After reading books which made numerous references to the ideas of Vladimir Vernadsky, I decided to read his book, The Biosphere. It is an insightful and important book which provides numerous novel insights into the interconnected nature of the entire biosphere — the biogeochemical and thermodynamic relationships between living and non-living matter. The 1998 publication with Editor M.A.S McMenamin contains hundreds of great footnotes and further references. I also enjoyed the informative introduction by Jacques Grinevald.
Vernadsky’s “Pressure of Life” concept is new to me and struck me as important. It should, theoretically, be a measurable pressure. Just as we can measure Pascals or Newtons of pressure, the same should be the case for life’s pressure. There is only the issue of determining the system’s extent and defining the measurable quantity. For example, the entire biosphere must exert a given pressure against the Earth’s geochemical resources given a flux of cosmic solar energy. The biosphere “wants” and “tries” to multiply and thus expand against the finite constraint of resources available to the current state of biospheric evolution. Copying Vernadsky’s own analogy of a farmer clearing land, the freshly cleared land has been removed of the majority of its life above the soil. Thus there exists a pressure to fill this “vacuum” of life. How can we measure this pressure?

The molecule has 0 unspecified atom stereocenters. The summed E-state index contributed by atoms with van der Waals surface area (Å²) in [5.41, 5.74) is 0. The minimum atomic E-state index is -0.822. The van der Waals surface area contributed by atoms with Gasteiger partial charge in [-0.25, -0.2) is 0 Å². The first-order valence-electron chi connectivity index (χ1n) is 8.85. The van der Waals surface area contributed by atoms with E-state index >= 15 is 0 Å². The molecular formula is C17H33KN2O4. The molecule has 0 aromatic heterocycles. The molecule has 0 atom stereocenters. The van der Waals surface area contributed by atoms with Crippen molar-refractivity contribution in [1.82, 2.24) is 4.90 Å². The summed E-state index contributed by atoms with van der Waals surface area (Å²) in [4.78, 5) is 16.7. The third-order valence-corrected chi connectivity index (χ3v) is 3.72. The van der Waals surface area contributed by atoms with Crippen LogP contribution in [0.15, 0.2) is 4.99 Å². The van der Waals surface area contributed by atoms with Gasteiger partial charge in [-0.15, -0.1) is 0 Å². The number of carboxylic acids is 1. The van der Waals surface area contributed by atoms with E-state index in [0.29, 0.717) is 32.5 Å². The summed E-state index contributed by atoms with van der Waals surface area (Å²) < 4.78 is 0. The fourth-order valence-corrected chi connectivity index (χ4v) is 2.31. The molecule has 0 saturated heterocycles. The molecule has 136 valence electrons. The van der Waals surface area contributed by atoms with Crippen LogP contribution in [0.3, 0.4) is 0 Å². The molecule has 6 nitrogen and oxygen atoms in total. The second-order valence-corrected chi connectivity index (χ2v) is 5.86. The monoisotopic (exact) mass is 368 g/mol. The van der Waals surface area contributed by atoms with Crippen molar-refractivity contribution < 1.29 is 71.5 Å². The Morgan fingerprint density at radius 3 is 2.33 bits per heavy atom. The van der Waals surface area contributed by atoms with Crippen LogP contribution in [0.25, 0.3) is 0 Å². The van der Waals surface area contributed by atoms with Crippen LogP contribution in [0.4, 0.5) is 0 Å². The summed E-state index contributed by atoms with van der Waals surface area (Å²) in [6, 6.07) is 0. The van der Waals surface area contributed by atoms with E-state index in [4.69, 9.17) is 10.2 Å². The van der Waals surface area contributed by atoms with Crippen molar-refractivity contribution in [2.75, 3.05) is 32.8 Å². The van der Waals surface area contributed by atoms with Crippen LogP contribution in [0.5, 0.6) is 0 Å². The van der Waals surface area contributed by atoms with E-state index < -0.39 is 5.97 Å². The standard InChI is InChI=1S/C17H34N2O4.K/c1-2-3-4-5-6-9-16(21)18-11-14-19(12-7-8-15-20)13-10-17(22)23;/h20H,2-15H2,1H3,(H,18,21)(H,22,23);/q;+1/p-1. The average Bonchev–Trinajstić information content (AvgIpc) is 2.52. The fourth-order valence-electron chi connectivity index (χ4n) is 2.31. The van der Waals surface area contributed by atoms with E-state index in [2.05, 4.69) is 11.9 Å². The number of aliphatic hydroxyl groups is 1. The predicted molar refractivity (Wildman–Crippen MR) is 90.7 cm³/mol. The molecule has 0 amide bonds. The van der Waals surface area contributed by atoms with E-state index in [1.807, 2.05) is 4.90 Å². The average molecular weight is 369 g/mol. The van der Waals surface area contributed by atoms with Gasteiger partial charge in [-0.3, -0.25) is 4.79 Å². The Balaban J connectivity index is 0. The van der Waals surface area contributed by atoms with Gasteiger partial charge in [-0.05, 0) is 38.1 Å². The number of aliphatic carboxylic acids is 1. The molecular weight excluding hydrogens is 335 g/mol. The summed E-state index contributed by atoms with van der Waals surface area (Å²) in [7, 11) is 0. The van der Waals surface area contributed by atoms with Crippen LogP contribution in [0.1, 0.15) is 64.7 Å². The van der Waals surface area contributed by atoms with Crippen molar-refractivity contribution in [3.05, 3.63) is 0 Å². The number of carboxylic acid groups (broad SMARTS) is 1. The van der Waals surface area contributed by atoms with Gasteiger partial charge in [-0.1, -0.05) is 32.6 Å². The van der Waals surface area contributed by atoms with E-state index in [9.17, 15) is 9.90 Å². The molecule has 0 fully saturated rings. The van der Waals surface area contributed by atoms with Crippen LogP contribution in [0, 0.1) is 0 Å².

This brings to mind the related ideas of the logistic function and the oscillations which occur due to population expansion against finite resources. Life seems to typically overshoot the carrying capacity due to rapid initial multiplication. Only to later collapse and once again overshoot in a series of oscillations. Once the cleared land has been mostly filled, this pressure changes and occurs both inter- and intra- species. See this article: A Megatheory of Human Destiny.